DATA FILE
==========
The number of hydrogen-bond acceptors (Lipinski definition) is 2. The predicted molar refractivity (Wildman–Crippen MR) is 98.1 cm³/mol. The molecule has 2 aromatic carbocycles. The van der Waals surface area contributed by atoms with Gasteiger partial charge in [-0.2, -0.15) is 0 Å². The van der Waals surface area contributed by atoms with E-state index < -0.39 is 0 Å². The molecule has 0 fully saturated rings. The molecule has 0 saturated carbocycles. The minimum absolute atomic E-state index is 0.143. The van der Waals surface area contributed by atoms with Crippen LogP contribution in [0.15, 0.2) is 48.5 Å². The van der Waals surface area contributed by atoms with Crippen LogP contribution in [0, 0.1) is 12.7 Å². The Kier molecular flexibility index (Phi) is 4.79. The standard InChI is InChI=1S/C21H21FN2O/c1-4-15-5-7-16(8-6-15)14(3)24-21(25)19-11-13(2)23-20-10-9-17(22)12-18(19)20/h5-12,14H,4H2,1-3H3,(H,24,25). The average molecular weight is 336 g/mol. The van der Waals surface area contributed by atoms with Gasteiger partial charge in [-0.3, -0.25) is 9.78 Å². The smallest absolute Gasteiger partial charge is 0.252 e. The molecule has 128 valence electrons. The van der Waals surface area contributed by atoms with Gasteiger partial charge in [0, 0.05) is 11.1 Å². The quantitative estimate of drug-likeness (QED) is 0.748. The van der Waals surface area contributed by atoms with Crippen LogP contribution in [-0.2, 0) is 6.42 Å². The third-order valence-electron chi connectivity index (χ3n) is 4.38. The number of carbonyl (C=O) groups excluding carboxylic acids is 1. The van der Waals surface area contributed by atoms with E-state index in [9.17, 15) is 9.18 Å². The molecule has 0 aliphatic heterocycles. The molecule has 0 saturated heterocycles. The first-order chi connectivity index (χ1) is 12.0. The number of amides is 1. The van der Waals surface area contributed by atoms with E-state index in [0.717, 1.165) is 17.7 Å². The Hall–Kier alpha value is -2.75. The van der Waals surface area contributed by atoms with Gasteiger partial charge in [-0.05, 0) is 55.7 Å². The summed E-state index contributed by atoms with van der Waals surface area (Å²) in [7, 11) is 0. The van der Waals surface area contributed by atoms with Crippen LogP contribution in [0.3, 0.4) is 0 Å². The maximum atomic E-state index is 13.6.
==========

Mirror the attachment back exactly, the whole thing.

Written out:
The number of hydrogen-bond acceptors (Lipinski definition) is 2. The predicted molar refractivity (Wildman–Crippen MR) is 98.1 cm³/mol. The molecule has 2 aromatic carbocycles. The van der Waals surface area contributed by atoms with Gasteiger partial charge in [-0.2, -0.15) is 0 Å². The van der Waals surface area contributed by atoms with E-state index < -0.39 is 0 Å². The molecule has 0 fully saturated rings. The molecule has 0 saturated carbocycles. The minimum absolute atomic E-state index is 0.143. The van der Waals surface area contributed by atoms with Crippen LogP contribution in [0.15, 0.2) is 48.5 Å². The van der Waals surface area contributed by atoms with Crippen LogP contribution in [0, 0.1) is 12.7 Å². The Kier molecular flexibility index (Phi) is 4.79. The standard InChI is InChI=1S/C21H21FN2O/c1-4-15-5-7-16(8-6-15)14(3)24-21(25)19-11-13(2)23-20-10-9-17(22)12-18(19)20/h5-12,14H,4H2,1-3H3,(H,24,25). The average molecular weight is 336 g/mol. The van der Waals surface area contributed by atoms with Gasteiger partial charge in [-0.3, -0.25) is 9.78 Å². The smallest absolute Gasteiger partial charge is 0.252 e. The molecule has 128 valence electrons. The van der Waals surface area contributed by atoms with Gasteiger partial charge in [0, 0.05) is 11.1 Å². The quantitative estimate of drug-likeness (QED) is 0.748. The van der Waals surface area contributed by atoms with Crippen LogP contribution in [-0.2, 0) is 6.42 Å². The third-order valence-electron chi connectivity index (χ3n) is 4.38. The number of carbonyl (C=O) groups excluding carboxylic acids is 1. The van der Waals surface area contributed by atoms with E-state index in [9.17, 15) is 9.18 Å². The molecule has 0 aliphatic heterocycles. The molecule has 0 saturated heterocycles. The first-order chi connectivity index (χ1) is 12.0. The number of amides is 1. The van der Waals surface area contributed by atoms with E-state index in [0.717, 1.165) is 17.7 Å². The Hall–Kier alpha value is -2.75. The van der Waals surface area contributed by atoms with Gasteiger partial charge in [-0.05, 0) is 55.7 Å². The summed E-state index contributed by atoms with van der Waals surface area (Å²) in [7, 11) is 0. The van der Waals surface area contributed by atoms with Crippen LogP contribution in [0.3, 0.4) is 0 Å². The maximum atomic E-state index is 13.6.